Screens

Review: Ricki and the Flash

With underwritten characters and shit dialogue, the Meryl Streep/Mamie Gummer mother-daughter relationship is the only redeeming part

by

1 comment
SUBMITTED
  • Submitted

I heard a lot of happy people chatting after Monday night's preview of Ricki and the Flash. "Oh, that Meryl Streep is wonderful!" "She's such a great singer, too!" "It was so funny! And the ending was just perfect!" Someone noticed me standing there and asked if I liked it. "I've got to write about it in the morning, so I'm still thinking it over," I said.

What I meant was, "I thought it was sporadically entertaining horseshit, but I see you're happy right now and I don't want to sour your good mood."

Ricki and the Flash stars Meryl Steep and Kevin Kline, who worked together in Sophie's Choice and A Prairie Home Companion. Rick Springfield (True Detective, General Hospital) costars as the boyfriend of Streep's character, and Mamie Gummer – Streep's real-life daughter – plays her estranged daughter onscreen. The film is directed by Jonathan Demme (Philadelphia, Stop Making Sense) from a screenplay by Diablo Cody (Juno, Young Adult).

So much talent! How can it be horseshit? Be patient. We'll get to the equine doodle right after the plot description.

Ricki Rendazzo (Streep) is the stage name for Linda Brummell, the lead vocalist and rhythm guitarist for a cover band called the Flash. She plays rock oldies alongside her boyfriend/band mate Greg (Springfield) in some Tarzana bar. FYI: The band includes recently passed Neil Young collaborator Rick Rosas on bass, and Parliament/Funkadelic legend Bernie Worrell on keyboards.

The movie opens with the band playing a tepid version of Tom Petty's "American Girl." Streep looks rather unconvincing in rock-singer-drag. She's a conservative, taking uninspired potshots onstage at Obama, then apologizing to the brown-skinned keyboardist. Racism? Or is the keyboardist the only Obama fan in the group?

Then Ricki gets a call from her ex-husband Pete (Kline). Seems their daughter Julie (Gummer) has come unglued following the dissolution of her marriage. Pete sends a plane ticket to his perpetually broke ex, and Ricki flies from California to Pete's mansion in Indianapolis, which is presented as an enclave for progressive, upscale living. NOTE: The scenes set in Indianapolis were filmed elsewhere and look nothing like the Indianapolis I know.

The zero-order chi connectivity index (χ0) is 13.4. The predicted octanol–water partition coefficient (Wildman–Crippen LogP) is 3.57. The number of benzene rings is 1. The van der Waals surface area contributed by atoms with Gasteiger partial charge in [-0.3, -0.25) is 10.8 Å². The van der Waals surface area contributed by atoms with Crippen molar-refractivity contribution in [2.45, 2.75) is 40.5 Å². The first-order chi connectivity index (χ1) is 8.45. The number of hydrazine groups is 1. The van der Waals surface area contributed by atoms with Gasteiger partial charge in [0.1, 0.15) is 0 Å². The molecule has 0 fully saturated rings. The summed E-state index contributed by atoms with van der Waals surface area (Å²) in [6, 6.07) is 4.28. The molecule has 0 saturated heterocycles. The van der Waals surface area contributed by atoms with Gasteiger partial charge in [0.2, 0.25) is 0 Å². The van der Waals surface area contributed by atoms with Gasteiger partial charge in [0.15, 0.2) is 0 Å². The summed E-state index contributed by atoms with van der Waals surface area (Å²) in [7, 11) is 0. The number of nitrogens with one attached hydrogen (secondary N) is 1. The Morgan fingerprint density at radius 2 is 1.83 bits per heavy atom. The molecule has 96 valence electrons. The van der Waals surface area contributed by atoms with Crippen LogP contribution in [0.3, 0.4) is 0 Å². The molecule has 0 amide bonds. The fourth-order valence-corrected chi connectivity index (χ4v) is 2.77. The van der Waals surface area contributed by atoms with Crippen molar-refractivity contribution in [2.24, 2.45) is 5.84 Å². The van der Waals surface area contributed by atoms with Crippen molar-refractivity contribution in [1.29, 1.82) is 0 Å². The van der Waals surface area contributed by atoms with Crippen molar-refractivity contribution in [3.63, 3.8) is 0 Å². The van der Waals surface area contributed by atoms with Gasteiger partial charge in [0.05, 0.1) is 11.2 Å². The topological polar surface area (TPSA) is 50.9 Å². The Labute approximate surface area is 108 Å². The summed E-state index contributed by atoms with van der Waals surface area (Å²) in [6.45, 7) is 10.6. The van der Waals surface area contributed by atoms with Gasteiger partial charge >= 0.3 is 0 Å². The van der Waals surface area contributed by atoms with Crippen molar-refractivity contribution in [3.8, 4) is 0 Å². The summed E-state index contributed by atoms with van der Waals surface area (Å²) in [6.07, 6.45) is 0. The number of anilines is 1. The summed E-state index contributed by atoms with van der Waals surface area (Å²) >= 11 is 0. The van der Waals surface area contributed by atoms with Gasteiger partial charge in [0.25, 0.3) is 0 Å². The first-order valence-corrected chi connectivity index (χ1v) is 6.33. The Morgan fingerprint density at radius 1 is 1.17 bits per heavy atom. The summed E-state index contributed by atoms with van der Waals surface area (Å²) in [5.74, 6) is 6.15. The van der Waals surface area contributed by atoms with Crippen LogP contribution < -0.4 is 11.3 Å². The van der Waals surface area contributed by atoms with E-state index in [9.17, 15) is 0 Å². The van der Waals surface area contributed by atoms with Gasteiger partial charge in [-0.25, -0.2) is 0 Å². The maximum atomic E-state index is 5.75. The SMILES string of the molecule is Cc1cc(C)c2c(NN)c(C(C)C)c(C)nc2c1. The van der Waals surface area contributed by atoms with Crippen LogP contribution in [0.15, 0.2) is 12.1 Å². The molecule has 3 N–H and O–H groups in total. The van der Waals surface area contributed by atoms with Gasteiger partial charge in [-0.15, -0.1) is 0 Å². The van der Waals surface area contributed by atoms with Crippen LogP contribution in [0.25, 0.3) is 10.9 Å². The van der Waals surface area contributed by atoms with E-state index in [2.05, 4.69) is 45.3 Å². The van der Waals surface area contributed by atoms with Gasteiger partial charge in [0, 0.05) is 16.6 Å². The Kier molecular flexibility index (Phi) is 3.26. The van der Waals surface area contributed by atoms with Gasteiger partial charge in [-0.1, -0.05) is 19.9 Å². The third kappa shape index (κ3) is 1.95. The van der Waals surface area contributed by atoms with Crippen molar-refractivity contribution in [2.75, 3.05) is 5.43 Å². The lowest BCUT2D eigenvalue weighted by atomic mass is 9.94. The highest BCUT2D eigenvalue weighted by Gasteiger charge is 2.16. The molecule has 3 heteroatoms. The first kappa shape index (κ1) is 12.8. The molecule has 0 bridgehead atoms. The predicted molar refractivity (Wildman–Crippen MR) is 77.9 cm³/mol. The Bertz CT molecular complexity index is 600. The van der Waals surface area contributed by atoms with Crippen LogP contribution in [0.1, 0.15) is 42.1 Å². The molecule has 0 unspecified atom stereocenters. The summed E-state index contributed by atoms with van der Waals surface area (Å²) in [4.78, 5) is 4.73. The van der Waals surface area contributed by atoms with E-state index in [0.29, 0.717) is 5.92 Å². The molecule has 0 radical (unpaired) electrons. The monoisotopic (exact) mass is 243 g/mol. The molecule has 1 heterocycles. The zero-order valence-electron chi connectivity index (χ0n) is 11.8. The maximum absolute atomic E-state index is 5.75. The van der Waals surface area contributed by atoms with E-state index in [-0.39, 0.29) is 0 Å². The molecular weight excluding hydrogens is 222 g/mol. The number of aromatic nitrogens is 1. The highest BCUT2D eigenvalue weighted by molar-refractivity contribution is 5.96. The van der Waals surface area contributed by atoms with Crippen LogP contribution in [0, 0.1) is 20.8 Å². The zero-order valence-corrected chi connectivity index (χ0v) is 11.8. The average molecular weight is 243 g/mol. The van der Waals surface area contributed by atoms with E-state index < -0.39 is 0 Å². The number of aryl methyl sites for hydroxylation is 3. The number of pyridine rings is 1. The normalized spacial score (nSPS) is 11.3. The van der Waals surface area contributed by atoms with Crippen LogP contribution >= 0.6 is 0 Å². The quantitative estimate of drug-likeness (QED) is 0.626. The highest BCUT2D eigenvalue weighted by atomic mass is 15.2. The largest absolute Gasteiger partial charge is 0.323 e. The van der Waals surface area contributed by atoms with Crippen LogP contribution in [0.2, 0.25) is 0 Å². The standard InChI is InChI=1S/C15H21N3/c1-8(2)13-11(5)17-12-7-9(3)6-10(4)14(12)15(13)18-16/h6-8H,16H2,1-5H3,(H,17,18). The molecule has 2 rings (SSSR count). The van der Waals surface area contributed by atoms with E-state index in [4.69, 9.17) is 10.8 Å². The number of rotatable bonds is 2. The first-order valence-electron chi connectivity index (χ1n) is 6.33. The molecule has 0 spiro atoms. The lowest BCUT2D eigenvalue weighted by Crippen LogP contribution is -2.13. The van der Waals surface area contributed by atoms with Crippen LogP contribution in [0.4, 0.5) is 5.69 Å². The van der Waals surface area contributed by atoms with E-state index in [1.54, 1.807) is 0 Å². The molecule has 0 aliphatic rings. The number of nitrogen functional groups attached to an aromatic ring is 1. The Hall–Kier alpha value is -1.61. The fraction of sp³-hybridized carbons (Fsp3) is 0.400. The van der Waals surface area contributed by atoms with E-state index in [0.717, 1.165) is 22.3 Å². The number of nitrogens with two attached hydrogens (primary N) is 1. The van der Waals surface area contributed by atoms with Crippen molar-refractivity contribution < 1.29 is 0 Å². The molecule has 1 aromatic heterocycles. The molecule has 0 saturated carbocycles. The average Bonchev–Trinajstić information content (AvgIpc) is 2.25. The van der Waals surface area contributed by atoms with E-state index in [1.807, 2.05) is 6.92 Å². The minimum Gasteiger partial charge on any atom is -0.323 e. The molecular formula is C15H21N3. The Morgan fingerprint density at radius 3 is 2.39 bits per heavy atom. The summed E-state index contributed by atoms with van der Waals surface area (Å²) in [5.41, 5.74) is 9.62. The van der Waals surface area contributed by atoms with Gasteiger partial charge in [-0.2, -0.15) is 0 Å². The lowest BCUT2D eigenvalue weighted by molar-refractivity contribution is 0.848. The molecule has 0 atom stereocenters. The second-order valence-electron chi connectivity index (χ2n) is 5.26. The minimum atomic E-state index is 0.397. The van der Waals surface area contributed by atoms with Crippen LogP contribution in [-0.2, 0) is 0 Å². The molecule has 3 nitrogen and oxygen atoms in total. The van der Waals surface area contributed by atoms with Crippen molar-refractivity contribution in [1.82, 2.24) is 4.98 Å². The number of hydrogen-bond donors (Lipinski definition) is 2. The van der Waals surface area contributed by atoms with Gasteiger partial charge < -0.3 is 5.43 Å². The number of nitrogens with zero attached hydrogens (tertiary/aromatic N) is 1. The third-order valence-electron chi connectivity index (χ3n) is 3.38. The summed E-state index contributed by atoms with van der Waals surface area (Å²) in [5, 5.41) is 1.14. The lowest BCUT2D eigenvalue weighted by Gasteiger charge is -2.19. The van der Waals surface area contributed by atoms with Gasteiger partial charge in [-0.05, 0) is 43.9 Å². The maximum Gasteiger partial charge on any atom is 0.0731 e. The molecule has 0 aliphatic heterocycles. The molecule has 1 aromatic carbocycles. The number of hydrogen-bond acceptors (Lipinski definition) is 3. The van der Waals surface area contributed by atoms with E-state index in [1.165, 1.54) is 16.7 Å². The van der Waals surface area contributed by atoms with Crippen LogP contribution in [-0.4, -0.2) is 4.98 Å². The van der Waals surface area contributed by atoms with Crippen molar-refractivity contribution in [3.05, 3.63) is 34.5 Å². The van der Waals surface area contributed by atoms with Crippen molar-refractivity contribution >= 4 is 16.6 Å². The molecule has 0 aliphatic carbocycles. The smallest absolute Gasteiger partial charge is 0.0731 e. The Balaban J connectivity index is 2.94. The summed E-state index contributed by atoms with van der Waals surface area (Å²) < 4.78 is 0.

Everybody is still mad at Ricki/Linda for ditching them long ago to pursue her rock star dreams. Julie, recovering from a recent suicide attempt, won't even get dressed and her youngest son, Adam (Nick Westrate) is angry because Mom didn't accept his gayness. Her older son, Josh (Sebastian Stan) acts nice, but he and his eco-anal fiancee (Hailey Gates) don't plan to invite her to their wedding. When Pete's current wife, Maureen (Audra McDonald), returns home, she is polite, but things soon take a hostile turn.

Cody's screenplay is packed with fights and reconciliations, and snappy one-liners fly all over the place. But the characters are so underwritten that the dialogue carries no weight. Some scenes with Ricki and Julie pay off, but I suspect that has more to do with their real life mother-daughter relationship than anything in the script.

I need to say a few words about the closing segment. SPOILER ALERT! REALLY! I'M GOING THERE! YOU'VE BEEN WARNED! The aforementioned wedding takes place at the end of the movie and Ricki gets an invitation. Her boyfriend sells his guitar so she can fly back to Indiana. At the wedding, everybody is cringing just imagining the many ways Mom might screw up the day. Even Ricki is worried! So how does Diablo Cody wrap up her story of a family trying to mend? She has Ricki "honor" her son and his new wife by taking the stage to perform a loud Springsteen tune ... with the Flash, all flown to Indianapolis by the boyfriend (boy, that must have been a valuable guitar!), emerging to replace the house band ... for a few tunes at a wedding! With her behavior, Ricki shows that she has learned nothing! Nothing! But everybody ends up dancing and forgiving, because it's the end of the movie and Diablo Cody is lazy.

Horseshit. Pure horseshit.


Opening: Thursday, in wide-release

Rated: PG-13

More from Ed Johnson-Ott: Review of Infinitely Polar Bear 

Comments

This Week's Flyers

Around the Web